A property management rolodex is of paramount importance. Maintaining and building a deep bench of reliable, accessible, high-quality, and reasonably priced vendors cannot be overstated in the property management business.
As a property manager in Brooklyn and Queens, New York, we need an arsenal of plumbers, electricians, drywall experts, roofers, boiler techs, masonry subs and so on at our disposal. Building this roster of individuals takes time and patience. It’s a trial and error process. And, if you don’t know what questions to ask, what to look for, and what price is reasonable for the job, tread carefully…
A few examples of these key themes:
- If you don’t know what questions to ask…. One of the first seemingly ‘major’ maintenance issues we dealt with as a property management company consisted of National Grid turning off the heat to an apartment unit due to improper ventilation in the boiler room. The first vendor we brought in to assess the scope of work at hand implored me to replace the boiler altogether and buy one of his company’s options. This entailed a five-digit expense and seemed altogether excessive. The next vendor we had over to assess the issue suggested we re-pipe certain sections of the boiler room to cure the issue. An expensive project indeed, and one that failed to resolve the ventilation issue whatsoever! That’s the name of the game – if you can’t trust and don’t have a relationship with a vendor or don’t know how to keep a new vendor honest, they are likely going to sell you the most expensive, and potentially unnecessary, work product.
- If you don’t know what to look for…. On my first construction project, our contractor installed nine recessed LED lights in a small living room of a three-bedroom apartment in Ridgewood, Queens. One would have sufficed given the square footage of the space. I quickly realized this was a clear ploy to charge more for labor and (very expensive) materials – lesson learned. A competent property manager must know how to look at the line items of a project’s scope of work (particularly important in construction) and be able to identify extraneous or off-base components.
- If you don’t know what price is reasonable for the job…. One quote is one quote is one quote. Unless you have deep firsthand experience resolving the vast array of issues a building can face, it’s nearly impossible to know how to analyze whether or not the price of a given job is reasonable. A property manager must have a baseline understanding of what certain issues should cost, so as to keep vendors honest and act as a fiduciary to the building’s ownership.
Hiring a property manager that has a rolodex of trustworthy and competent vendors in place is of crucial importance not only to property management operations, upkeep and tenant satisfaction, but also to the owner’s bottom line.
Engaging the right vendor to overlay a roof, duplex a first floor to a basement, or renovate the common areas of an apartment building can drastically alter an owner’s profitability. I’ll explain why:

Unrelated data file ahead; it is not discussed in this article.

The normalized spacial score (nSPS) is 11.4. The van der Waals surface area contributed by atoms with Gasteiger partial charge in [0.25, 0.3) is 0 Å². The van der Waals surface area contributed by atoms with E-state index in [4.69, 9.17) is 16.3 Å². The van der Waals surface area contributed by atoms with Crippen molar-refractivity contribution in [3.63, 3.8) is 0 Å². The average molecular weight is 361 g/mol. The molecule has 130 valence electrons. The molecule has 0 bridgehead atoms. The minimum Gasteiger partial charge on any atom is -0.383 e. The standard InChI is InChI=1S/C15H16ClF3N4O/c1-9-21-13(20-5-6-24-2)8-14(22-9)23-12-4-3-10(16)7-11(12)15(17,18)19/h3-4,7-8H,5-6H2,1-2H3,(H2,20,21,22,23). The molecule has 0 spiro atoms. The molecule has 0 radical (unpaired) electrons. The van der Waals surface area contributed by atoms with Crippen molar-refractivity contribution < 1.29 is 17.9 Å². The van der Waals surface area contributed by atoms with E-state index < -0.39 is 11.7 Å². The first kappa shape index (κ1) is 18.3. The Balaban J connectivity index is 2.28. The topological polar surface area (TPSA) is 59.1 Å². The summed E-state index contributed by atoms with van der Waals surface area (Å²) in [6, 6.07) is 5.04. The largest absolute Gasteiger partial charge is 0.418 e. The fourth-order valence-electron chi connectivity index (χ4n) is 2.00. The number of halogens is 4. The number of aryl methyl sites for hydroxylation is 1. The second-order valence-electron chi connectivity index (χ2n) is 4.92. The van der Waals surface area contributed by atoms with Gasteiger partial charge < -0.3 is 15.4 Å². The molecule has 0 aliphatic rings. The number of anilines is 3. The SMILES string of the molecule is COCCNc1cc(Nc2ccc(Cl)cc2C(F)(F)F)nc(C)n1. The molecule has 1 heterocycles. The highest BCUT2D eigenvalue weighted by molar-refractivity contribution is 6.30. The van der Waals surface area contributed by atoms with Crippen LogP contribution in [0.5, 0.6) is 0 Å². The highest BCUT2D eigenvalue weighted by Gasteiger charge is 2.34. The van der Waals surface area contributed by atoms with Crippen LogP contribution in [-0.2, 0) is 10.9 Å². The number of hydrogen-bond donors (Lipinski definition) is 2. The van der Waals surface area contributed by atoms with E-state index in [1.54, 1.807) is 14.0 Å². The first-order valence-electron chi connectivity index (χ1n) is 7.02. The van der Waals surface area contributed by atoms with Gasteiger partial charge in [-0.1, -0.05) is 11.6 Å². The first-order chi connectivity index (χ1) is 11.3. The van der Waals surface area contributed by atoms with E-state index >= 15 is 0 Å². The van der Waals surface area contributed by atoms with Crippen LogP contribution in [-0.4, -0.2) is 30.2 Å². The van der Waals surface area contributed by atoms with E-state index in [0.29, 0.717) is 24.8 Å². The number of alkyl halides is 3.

- If a property manager is enticed by a vendor’s well below market proposal, this could result in shoddy work product and/or work that fails to stand the test of time. This will ultimately cost more money and headaches.
- Tapping someone who has done this same type of job for you before, who has been proven competitive from a pricing standpoint and has demonstrated strong work quality, can mitigate the risks involved in repair and construction work budgets.
A number of tips for those evaluating vendors for a property management-related project:
- Collect multiple quotes/proposals. Make sure the scope of work is consistent across these quotes and evaluate them from a price perspective to weed out anyone who is a clear rip-off.
- Price (is likely) not the only factor to consider. If it’s a big job with high stakes, what may seem like the cheapest vendor may very well lead to re-work and poor quality. Exercise caution if someone comes in far below market.
- Evaluate the vendor’s communication and accessibility when going through the proposal process. Were they easy to reach? Could they explain the issue in plain terms? Were they on time to the walkthrough? Your experience with a vendor in the property management industry during the initial phases is telltale and will likely mimic how it will be working with this individual if you are to engage him/her. It may seem trivial or unimportant in the scheme of things, but communication and responsiveness are crucial when it comes to property management- and construction-related dealings.
At Boost Management, we’re always refining and sharpening our list of vendors. In an industry where multiple projects are ongoing simultaneously, it’s so important to have options and not be reliant on a single source. We often reach out to those in the industry for referrals if we encounter a new issue or need a back-up option. We encourage you to connect with us to discuss what has worked or not worked in your experience, or if you have any follow up questions or thoughts on this topic!